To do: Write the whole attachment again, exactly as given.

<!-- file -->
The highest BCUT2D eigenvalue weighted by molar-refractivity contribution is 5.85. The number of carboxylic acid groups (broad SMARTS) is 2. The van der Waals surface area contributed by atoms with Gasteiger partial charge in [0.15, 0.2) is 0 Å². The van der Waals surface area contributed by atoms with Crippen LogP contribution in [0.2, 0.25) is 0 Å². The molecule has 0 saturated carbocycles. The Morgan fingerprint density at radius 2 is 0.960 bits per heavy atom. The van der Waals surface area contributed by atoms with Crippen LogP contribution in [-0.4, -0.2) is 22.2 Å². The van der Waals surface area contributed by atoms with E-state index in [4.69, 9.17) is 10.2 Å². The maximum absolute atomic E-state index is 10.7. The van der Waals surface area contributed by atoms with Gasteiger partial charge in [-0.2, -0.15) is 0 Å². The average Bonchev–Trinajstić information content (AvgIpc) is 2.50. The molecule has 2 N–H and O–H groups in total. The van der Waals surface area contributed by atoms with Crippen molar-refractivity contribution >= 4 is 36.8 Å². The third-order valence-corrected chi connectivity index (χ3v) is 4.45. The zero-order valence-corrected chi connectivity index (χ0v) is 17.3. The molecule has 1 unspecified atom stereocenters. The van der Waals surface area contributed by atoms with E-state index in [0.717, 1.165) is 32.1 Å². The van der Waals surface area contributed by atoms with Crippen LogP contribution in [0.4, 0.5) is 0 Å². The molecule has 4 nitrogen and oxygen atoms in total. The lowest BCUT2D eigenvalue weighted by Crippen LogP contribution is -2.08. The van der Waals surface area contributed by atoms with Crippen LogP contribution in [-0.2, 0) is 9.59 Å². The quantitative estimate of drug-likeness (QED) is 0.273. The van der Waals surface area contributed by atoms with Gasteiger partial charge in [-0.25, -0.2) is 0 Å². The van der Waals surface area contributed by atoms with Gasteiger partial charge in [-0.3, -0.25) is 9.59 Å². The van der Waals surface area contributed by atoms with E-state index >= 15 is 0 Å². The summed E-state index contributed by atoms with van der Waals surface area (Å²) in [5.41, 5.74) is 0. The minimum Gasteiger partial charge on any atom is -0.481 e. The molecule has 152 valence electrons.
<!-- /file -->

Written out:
The highest BCUT2D eigenvalue weighted by molar-refractivity contribution is 5.85. The number of carboxylic acid groups (broad SMARTS) is 2. The van der Waals surface area contributed by atoms with Gasteiger partial charge in [0.15, 0.2) is 0 Å². The van der Waals surface area contributed by atoms with Crippen LogP contribution in [0.2, 0.25) is 0 Å². The molecule has 0 saturated carbocycles. The Morgan fingerprint density at radius 2 is 0.960 bits per heavy atom. The van der Waals surface area contributed by atoms with Crippen LogP contribution in [-0.4, -0.2) is 22.2 Å². The van der Waals surface area contributed by atoms with E-state index in [4.69, 9.17) is 10.2 Å². The maximum absolute atomic E-state index is 10.7. The van der Waals surface area contributed by atoms with Gasteiger partial charge in [-0.2, -0.15) is 0 Å². The average Bonchev–Trinajstić information content (AvgIpc) is 2.50. The molecule has 2 N–H and O–H groups in total. The van der Waals surface area contributed by atoms with Crippen molar-refractivity contribution >= 4 is 36.8 Å². The third-order valence-corrected chi connectivity index (χ3v) is 4.45. The zero-order valence-corrected chi connectivity index (χ0v) is 17.3. The molecule has 1 unspecified atom stereocenters. The van der Waals surface area contributed by atoms with E-state index in [0.717, 1.165) is 32.1 Å². The van der Waals surface area contributed by atoms with Crippen LogP contribution in [0.4, 0.5) is 0 Å². The molecule has 4 nitrogen and oxygen atoms in total. The lowest BCUT2D eigenvalue weighted by Crippen LogP contribution is -2.08. The van der Waals surface area contributed by atoms with Crippen LogP contribution in [-0.2, 0) is 9.59 Å². The quantitative estimate of drug-likeness (QED) is 0.273. The van der Waals surface area contributed by atoms with Gasteiger partial charge in [-0.25, -0.2) is 0 Å². The van der Waals surface area contributed by atoms with Gasteiger partial charge in [-0.3, -0.25) is 9.59 Å². The van der Waals surface area contributed by atoms with E-state index >= 15 is 0 Å². The summed E-state index contributed by atoms with van der Waals surface area (Å²) in [5.41, 5.74) is 0. The minimum Gasteiger partial charge on any atom is -0.481 e. The molecule has 152 valence electrons.